The Almighty deserves the praise of his creatures. The flower pays its worship in frägrant exhalation, and the lark when he carols at the gate of heaven, in praise of their glorious Maker. The sun burns incense daily, and the virgin stars keep nightly vigils; the mysterious anthem of the forest proclaims its devotion, and the sea declares its obedience as it murmurs into repose. Every moment of time bears an errand of mercy, and should not be allowed to pass without an acknowledgment of gratitude.

"Ye, chief, for whom the whole creation smiles,
Crown the great hymn."

LESSON CXLVIII.

New-England.-J. G. PERCIVAL.

HAIL to the land whereon we tread,
Our fondest boast;

The sepulchre of mighty dead,
The truest hearts that ever bled,
Who sleep on Glory's brightest bed,
A fearless host:

No slave is here-our unchained feet
Walk freely, as the waves that beat
Our coast.

Our fathers crossed the ocean's wave
To seek this shore;

They left behind the coward slave
To welter in his living grave;—
With hearts unbent, and spirits brave,
They sternly bore

Such toils, as meaner souls had quelled;
But souls like these, such toils impelled
To soar.

Hail to the morn, when first they stood
On Bunker's height,

And, fearless, stemmed the invading flood
And wrote our dearest rights in blood,
And mowed in ranks the hireling brood
In desperate fight!

O! 'twas a proud, exulting day,
For even our fallen fortunes lay
In light.

There is no other land like thee,
No dearer shore;

Thou art the shelter of the free;
The home, the port of Liberty,
Thou hast been, and shalt ever be,
Till time is o'er.

Ere I forget to think upon
My land, shall mother curse the son
She bore.

Thou art the firm, unshaken rook,
On which we rest;

And, rising from thy hardy stock,
Thy sons the tyrant's frown shall mock,
And Slavery's galling chains unlock
And free the oppressed:

All, who the wreath of Freedom twine,
Beneath the shadow of their vine
Are blest.

We love thy rude and rocky shore,
And here we stand-

Let foreign navies hasten o'er,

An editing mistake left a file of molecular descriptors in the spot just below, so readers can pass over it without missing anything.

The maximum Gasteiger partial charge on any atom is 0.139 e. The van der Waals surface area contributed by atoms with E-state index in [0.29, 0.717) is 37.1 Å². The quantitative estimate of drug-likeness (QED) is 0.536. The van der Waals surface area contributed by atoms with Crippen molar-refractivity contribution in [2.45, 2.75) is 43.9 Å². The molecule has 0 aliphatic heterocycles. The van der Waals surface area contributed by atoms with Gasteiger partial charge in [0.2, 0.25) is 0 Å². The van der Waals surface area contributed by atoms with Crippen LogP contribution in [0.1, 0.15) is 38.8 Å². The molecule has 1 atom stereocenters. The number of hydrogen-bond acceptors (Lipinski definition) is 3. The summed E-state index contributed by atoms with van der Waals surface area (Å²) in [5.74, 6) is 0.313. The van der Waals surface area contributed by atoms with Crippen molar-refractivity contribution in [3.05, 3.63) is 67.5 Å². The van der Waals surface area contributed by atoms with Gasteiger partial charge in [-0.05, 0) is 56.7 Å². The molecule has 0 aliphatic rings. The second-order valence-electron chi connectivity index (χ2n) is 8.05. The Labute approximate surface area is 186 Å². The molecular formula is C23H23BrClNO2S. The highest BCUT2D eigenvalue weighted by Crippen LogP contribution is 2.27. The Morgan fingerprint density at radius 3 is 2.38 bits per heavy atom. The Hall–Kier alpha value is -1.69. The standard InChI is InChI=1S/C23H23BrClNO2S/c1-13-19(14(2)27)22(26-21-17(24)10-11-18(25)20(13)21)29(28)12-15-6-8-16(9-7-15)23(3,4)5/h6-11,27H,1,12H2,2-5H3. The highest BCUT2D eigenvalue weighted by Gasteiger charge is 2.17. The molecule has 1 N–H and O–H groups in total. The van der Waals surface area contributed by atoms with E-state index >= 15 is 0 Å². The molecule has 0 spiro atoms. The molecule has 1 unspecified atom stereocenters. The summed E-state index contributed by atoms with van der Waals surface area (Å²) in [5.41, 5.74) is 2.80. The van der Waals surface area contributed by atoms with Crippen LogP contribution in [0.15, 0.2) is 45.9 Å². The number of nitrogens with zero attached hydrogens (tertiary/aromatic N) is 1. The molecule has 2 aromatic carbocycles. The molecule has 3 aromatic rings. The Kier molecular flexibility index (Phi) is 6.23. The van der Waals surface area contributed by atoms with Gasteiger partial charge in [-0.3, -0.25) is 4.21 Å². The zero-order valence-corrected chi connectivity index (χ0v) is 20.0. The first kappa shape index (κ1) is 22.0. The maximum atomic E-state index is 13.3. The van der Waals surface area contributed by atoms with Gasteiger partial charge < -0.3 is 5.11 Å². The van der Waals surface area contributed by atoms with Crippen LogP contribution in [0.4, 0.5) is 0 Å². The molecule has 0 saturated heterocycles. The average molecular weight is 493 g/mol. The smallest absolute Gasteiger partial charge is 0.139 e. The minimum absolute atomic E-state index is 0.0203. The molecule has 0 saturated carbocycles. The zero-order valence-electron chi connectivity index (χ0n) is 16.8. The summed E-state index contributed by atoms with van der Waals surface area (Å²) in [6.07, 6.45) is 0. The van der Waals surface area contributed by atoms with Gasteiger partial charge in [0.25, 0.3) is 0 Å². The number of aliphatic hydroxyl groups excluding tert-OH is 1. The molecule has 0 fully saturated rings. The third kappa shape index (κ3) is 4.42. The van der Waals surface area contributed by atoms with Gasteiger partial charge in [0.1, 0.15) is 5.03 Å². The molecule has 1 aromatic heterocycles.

And on our heads their fury pour,
And peal their cannon's loudest roar,
And storm our land;

They still shall find, our lives are given,
To die for home;-and leant on Heaven,
Our hand.

LESSON CXLIX.

Conclusion of a Discourse delivered at Plymouth, Mass. Dec. 22d, 1820, in commemoration of the first settlement in NewEngland.-BY DANIEL WEBSTER.

LET us not forget the religious character of our origin Our fathers were brought hither by their high veneration for the Christian religion. They journeyed in its light, and labored in its hope. They sought to incorporate its prin

ciples with the elements of their society, and to diffuse its influence through all their institutions, civil, political, and literary. Let us cherish these sentiments, and extend their influence still more widely; in the full conviction that that is the happiest society which partakes in the highest degree of the ir ild and peaceable spirit of Christianity.

The hours of this day are rapidly flying, and this occasion will soon be passed. Neither we nor our children can expect to behold its return. They are in the distant regions of futurity, they exist only in the all-creating power of God, who shall stand here, a hundred years hence, to trace, through us, their descent from the pilgrims, and to survey, as we have now surveyed, the progress of their country during the lapse of a century. We would anticipate their concurrence with us in our sentiments of deep regard for our common ancestors. We would anticipate and partake the pleasure with which they will then recount the steps of New-England's advancement. On the morning of that day, although it will not disturb us in our repose, the voice of acclamation and gratitude, commencing on the rock of Plymouth, shall be transmitted through millions of the sons of the pilgrims, till it lose itself in the murmurs of the Pacific

seas.

We would leave, for the consideration of those who shall then occupy our places, some proof that we hold the blessings transmitted from our fathers in just estimation; some proof of our attachment to the cause of good government, and of civil and religious liberty; some proof of a sincere and ardent desire to promote every thing which may enlarge the understandings and improve the hearts of men. And when, from the long distance of a hundred years, they shall look back upon us, they shall know, at least, that we possessed affections, which, running backward, and warming with gratitude for what our ancestors have done for our happiness, run forward also to our posterity, and meet them with cordial salutation, ere yet they have arrived on the shore of Being.

Advance, then, ye future generations! We would hail you, as you rise in your long succession, to fill the places which we now fill, and to taste the blessings of existence where we are passing, and soon shall have passed, our human duration. We bid you welcome to this pleasant land of the Fathers. We bid you welcome to the healthful skies and the verdant fields of New-England. We greet your